Thwarting meth use is goal of project


POSTED: Saturday, June 06, 2009

Oahu Family Court Judge Michael Broderick says he is convinced methamphetamine addiction is the greatest issue facing Hawaii because of the health, economic and social consequences.

;[Preview]    State Meth Project Under Way

The Hawaii State Meth Project brings a highly graphic campaign to drive home its message: “;Meth not even once.”;

Watch ]


Meth use dominates every court calendar he has, including paternity, domestic abuse and Child Protective Services, said the lead judge of the Special Division.

He spoke at the launching yesterday of a statewide Hawaii Meth Project aimed at preventing teens and young adults from experimenting with meth—an addiction costing an estimated $500 million a year in Hawaii.

Business and community leaders, supporters and some Farrington High School students attended the kickoff event at the Kalihi YMCA.

Bebi Davis, Farrington chemistry and physics professor, was there with 12 members of her robotics team. She said she asked them to spread the message to their classmates.

Broderick said he is convinced the meth project will make a difference because it had dramatic results in Montana in two years.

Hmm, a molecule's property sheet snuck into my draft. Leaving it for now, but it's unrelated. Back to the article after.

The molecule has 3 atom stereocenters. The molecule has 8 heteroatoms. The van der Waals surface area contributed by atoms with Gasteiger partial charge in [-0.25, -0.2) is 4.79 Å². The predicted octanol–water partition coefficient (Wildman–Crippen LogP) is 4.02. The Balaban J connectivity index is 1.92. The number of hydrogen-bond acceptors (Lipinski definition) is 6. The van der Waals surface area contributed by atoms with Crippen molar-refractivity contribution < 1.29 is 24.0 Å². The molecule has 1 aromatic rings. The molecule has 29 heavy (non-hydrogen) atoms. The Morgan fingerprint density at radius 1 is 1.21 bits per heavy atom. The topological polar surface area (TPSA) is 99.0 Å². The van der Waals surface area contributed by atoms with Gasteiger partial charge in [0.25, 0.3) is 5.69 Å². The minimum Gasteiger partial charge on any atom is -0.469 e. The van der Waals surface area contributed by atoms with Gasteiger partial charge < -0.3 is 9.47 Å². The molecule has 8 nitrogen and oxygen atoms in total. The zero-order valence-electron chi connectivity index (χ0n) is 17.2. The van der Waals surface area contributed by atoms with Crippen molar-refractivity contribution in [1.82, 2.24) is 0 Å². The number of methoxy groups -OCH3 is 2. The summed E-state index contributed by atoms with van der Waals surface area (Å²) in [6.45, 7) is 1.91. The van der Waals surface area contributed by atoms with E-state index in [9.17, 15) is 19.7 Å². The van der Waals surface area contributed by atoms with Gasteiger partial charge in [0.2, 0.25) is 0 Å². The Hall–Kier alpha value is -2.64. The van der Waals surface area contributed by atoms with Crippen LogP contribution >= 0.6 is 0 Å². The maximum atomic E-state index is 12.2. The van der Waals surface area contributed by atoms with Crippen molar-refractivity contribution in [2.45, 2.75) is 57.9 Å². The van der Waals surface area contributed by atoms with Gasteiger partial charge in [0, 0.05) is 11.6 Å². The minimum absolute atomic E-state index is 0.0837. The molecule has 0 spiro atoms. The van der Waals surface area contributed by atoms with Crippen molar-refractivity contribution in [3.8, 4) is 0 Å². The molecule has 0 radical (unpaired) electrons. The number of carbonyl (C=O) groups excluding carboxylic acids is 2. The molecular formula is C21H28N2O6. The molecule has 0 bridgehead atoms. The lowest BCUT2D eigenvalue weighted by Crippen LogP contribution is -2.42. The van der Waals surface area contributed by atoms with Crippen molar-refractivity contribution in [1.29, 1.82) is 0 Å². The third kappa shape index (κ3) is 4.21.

“;'Ice' makes you walk away from everything you cared about in your life,”; he said, describing the horrors of cases he sees every day in court.

Eight out of 10 Child Protective Services cases are drug-related, mostly to ice, he said. He has about 50 domestic abuse cases a week, and 25 percent involve ice, he said.

It is a fallacy for someone to think they can try meth once and stop as though it was a beer, he said. “;Once you start it's almost impossible to stop.”;

The campaign expects to reach about 80 percent of the teen population four times a week with messages via TV, radio, the Internet, newspapers and posters, said Cindy Adams, executive director. Education and outreach efforts also are planned statewide.

Brandon Hind, 17, said he bought some meth at age 12 to help a friend who needed money. “;I thought I could just do it when I wanted to,”; he said.

He saw what the drug was doing to friends who used it, “;but I didn't really pay attention to it,”; he said. “;I loved it. It made me feel good.”; He felt confident, in control of his life, but in a month “;my life was out of control,”; he said.

He dropped out of school and was living on the street and stealing money to pay for the drug. He was arrested more than 20 times and was in and out of hospitals, the detention home and Hawaii Youth Correctional Facility, he said.

He ran away from the Bobby Benson Center once but is back there now and has made 400 days, he said. “;I'm getting discharged soon, and I have good plans and goals for the future.”;

If he had seen the ads rolled out yesterday for the meth project before he tried ice, he probably would not have done it, he said.